Government extends expiry date for enrollment onto Debt Exchange Programme to Dec. 30

The government of Ghana has extended the deadline for enrolling in the Domestic Debt Exchange Programme until December 30, 2022.

The Minister of Finance Minister Ken Ofori-Atta, announced on Monday while giving updates on the state of the economy.

Explaining what prompted the government’s decision, Mr Ofori-Atta said that the extension is to allow for major concerns highlighted by stakeholders to be accommodated in some manner.

“Following the stakeholder engagement, government has agreed to extend the expiration date for the domestic debt exchange programme to 30th December 2022,” he announced.

Mr, Ofori-Atta said the commencement of the debt exchange programme, along with the signature of the staff-level agreement with the International Monetary Fund (IMF), has greatly helped the cedi’s stabilisation.

The initial deadline for bondholder participation in the scheme was December 19.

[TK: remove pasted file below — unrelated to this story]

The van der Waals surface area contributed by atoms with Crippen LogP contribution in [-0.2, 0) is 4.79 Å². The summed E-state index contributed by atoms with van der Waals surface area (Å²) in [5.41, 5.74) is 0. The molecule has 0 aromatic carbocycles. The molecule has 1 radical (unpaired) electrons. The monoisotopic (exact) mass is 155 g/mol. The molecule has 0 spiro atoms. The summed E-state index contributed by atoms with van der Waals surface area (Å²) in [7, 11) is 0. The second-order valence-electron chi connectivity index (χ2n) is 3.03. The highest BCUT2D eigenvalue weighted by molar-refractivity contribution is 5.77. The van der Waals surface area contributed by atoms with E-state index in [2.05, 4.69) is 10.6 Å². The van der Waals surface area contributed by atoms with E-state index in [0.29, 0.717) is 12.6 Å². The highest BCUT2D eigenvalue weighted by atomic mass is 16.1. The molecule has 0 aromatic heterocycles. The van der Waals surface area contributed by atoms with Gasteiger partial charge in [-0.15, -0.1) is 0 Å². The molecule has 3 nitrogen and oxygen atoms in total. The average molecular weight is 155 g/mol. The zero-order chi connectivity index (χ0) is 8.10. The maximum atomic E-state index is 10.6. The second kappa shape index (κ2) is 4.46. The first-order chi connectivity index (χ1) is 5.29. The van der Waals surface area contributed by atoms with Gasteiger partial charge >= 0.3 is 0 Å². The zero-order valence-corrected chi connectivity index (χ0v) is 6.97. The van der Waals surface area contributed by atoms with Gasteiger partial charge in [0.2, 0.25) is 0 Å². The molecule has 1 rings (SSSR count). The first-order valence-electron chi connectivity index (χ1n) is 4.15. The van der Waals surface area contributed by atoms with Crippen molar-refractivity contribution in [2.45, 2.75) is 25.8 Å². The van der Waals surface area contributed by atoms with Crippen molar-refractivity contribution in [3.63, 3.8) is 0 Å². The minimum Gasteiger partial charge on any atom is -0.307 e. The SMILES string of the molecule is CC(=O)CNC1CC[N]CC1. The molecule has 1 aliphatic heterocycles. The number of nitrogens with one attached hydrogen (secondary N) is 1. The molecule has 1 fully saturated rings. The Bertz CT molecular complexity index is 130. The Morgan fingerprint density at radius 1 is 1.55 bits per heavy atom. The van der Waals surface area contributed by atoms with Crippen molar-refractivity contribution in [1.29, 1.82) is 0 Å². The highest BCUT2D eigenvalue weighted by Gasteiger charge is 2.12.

However, the Ghana Chamber of Corporate Trustees asked for a one-month extension of the December 19 deadline for the debt swap initiative.

They claim that the extension is required because discussions with parties who would be affected by the debt restructuring are still ongoing.

They also noted in a statement that “certain key adjustments to the debt-restructuring proposal will be required in order to secure the interests of our contributors.”

It would be noted the government on December 5, 2022, announced a debt restructuring measure.

The goal, according to Ken Ofori-Atta, is “to invite holders of domestic debt to voluntarily exchange approximately GH¢137 billion of the domestic notes and bonds of the Republic, including E.S.L.A. and Daakye bonds, for a package of New Bonds to be issued by the Republic.”

Bondholders such as pension funds, banks, and insurance companies will have to exchange their bonds for zero-interest bonds next year.

The new bonds will only begin earning 5% interest in 2024 and 10% for the balance of their term. The maturity dates have also been pushed back, with the first bonds due to mature in 2027.

Bondholders are anticipated to exchange their existing bonds for four new bonds expiring in 2027, 2029, 2032, and 2037, all in an effort to restore the country’s ability to service its debt.

The debt exchange programme has been utterly rejected by organisations, like the Trade Union Congress, the Ghana Medical Association, and the Chamber of Corporate Trustees of Ghana.

 

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